Crude Prices Up 2% on US Demand Growth Expectations
By Adedapo Adesanya
Crude oil prices rose more than 2 per cent on Friday after data from the world’s largest oil producer, the United States, supported expectations of demand growth.
Brent crude futures settled at $75.84 a barrel after chalking up $1.79 or 2.4 per cent, as the US West Texas Intermediate (WTI) crude futures traded at $71.23 after gaining $1.89 or 2.7 per cent.
Despite the gain at the final session of the week, both benchmarks fell for a seventh straight week, their longest streak of weekly declines in half a decade, on lingering oversupply concerns.
For the week, they lost 3.8 per cent after hitting their lowest since late June on Thursday, a sign that many traders believe the market is oversupplied.
US Labor Department data released showed stronger-than-expected job growth, signs of underlying labor market strength that should support fuel demand in the biggest oil market.
The US workforce added 199,000 jobs last month, a robust reading as the world’s largest economy continues to grapple with higher interest rates.
Employment growth has been fading this year after the US Federal Reserve launched an aggressive campaign to pull back inflation from its highest levels in a generation.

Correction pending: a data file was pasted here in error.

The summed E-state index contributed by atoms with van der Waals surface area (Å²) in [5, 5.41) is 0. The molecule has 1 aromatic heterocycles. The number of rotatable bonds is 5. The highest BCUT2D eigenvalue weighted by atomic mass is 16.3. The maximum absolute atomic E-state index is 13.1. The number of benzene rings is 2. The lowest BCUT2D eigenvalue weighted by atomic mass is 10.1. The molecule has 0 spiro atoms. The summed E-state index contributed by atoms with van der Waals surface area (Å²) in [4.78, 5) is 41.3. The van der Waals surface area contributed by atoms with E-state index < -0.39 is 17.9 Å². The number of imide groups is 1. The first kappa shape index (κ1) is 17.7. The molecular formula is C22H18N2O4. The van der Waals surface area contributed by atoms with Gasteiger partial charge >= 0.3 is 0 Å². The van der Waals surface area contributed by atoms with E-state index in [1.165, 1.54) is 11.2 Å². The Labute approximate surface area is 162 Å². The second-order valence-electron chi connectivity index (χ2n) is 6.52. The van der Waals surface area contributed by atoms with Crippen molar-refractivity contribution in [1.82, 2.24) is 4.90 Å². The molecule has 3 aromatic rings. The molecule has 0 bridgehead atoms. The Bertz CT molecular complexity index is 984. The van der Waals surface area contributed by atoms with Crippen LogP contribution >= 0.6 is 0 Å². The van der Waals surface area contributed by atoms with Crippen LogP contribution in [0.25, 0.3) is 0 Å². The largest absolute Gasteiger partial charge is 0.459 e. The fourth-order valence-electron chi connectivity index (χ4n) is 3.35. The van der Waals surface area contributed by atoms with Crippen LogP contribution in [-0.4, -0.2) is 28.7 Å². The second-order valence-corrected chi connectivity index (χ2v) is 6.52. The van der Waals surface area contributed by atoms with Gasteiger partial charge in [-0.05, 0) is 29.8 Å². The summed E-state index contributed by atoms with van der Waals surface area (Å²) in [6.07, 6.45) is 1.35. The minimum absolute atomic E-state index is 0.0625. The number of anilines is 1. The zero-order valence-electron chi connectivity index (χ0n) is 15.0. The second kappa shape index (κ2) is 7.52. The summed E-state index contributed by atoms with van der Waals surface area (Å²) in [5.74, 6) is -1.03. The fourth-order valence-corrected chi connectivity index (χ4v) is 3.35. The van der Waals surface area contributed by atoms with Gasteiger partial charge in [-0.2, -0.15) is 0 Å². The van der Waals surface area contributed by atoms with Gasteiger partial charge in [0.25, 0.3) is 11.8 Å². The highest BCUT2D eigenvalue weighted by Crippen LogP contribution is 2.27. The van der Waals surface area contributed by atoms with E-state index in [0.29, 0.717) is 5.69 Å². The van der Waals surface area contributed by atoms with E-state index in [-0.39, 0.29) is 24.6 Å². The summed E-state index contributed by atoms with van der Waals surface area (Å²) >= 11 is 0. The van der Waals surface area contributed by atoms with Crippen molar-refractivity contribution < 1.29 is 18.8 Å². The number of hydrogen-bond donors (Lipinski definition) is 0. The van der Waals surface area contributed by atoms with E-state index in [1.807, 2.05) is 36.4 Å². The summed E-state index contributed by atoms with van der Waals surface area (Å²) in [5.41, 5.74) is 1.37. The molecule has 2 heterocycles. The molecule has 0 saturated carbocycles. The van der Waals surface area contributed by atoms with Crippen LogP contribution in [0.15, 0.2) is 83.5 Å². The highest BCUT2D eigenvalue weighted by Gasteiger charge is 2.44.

The data bolstered hopes that the US central bank will manage to guide the world’s largest economy to a so-called “soft landing”, where price growth normalises and recession is avoided.
That followed government data on Wednesday showing US gasoline (petrol) demand last week underperformed the 10-year seasonal average by 2.5 per cent and gasoline stocks rose by 5.4 million barrels.
More support came as result of demand enthusiasm as data showed US consumer sentiment perked up much more than expected in December.
Yet, pressure came as Chinese customs data showed its crude oil imports in November fell 9 per cent from a year earlier as high inventory levels, weak economic indicators and slowing orders from independent refiners weakened demand.
On the supply front, Saudi Arabia and Russia, the world’s two biggest oil exporters, on Thursday called for all members of the Organisation of the Petroleum Exporting Countries and its allies, OPEC+, to join an agreement on output cuts just days after a fractious meeting of the producers’ club.
The alliance last week agreed to a combined 2.2 million barrels per day in output cuts for the first quarter of next year.
However, the market has been concerned, however, that some members including Nigeria and Angola may not adhere to their commitments.